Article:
Peace Talks on Jerusalem – A Review of the Israeli-Palestinian Negotiations Concerning Jerusalem (1993 – 2011)
Publication Year: 2013
Dr. Lior Lehrs
The issue of Jerusalem is at the heart of the Israeli-Palestinian conflict and of the national, religious, and political discourse on both sides. Its resolution is therefore crucial for the overall success of efforts to resolve the conflict. The Jerusalem Institute for Policy Research has been researching geopolitical issues relating to the city since 1993 . Its work seeks to help decision makers explore both the feasibility of reaching an agreement on Jerusalem and the various alternatives available to Israel in this respect, including their advantages and disadvantages. This study explores the negotiating processes that took place between Israel and the Palestinians regarding the question of Jerusalem since the time of the Oslo Accords (1993), with attention to the Camp David process (2000) and the Annapolis process (2008). Its author reviews and analyzes the main issues discussed by the parties, their various positions, the gaps between their positions, and the apparent areas of agreement. He also offers a number of general insights regarding the conduct and content of these negotiations.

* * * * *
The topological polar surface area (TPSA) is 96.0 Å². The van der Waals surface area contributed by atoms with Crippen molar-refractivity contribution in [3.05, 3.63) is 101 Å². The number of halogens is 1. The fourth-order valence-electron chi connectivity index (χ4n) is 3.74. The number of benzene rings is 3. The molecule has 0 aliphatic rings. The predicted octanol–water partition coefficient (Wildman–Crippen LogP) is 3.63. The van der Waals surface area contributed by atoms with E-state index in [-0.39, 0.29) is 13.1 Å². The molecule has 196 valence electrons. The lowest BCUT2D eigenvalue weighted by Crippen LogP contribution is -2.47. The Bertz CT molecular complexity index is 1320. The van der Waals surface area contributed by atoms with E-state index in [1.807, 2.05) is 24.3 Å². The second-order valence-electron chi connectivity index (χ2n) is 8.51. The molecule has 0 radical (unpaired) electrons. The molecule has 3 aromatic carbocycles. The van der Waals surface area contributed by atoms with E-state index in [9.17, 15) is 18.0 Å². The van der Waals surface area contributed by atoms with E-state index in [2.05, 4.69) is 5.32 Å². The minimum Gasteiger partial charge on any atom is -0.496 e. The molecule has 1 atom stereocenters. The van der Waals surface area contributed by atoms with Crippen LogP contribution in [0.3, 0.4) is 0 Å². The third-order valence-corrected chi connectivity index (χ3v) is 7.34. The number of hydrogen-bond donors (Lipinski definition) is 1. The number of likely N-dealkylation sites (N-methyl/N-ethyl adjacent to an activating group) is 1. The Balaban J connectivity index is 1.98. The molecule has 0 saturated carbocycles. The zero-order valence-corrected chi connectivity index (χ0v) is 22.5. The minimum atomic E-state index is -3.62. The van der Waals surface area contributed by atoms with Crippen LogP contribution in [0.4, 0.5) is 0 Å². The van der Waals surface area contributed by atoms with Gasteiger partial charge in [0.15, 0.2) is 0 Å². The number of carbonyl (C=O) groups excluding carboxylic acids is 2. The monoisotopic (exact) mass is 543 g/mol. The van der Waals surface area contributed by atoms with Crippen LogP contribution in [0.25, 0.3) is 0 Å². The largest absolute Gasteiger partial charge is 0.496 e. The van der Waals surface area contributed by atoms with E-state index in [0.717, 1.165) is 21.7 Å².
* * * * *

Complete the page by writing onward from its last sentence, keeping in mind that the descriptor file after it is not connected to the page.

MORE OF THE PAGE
The publication is divided into three parts: the first part presents a historical survey of negotiations over Jerusalem from the Oslo Accords (1993) to the second administration of Benjamin Netanyahu (2009-2013). Against this background, the second part outlines the points of agreement and disagreement reflected in the negotiating process as these relate to the fundamental issues that form the question of Jerusalem, indicating as well as the proposals and ideas that were offered in an effort to bridge the gap. The final part of the document addresses general questions related to the manner in which negotiations over Jerusalem were conducted.
By examining past rounds of negotiations, it is possible to identify a framework of basic principles that have emerged with respect to the four issues that constitute the question of Jerusalem. These in turn provide a basis for future discussions: on the issue of Arab and Jewish neighborhoods in East Jerusalem: the “Clinton principle” – Jewish neighborhoods under Israeli sovereignty and Arab neighborhoods under Palestinian sovereignty.
The other findings include: on the issue of the Old City and Holy Basin: division of sovereignty on the basis of the “Clinton principle” or the solution of an international regime; on the issue of the Western Wall and Temple Mount/Al-Haram Al-Sharif: Israeli sovereignty over the Western Wall and a solution for Al-Haram AlSharif/the Temple Mount that will allow Palestinian control while addressing needs stemming from the Jewish affinity to the place and from security considerations; on the issue of “two capitals”: two municipalities in Jerusalem with a special mechanism for coordination and cooperation.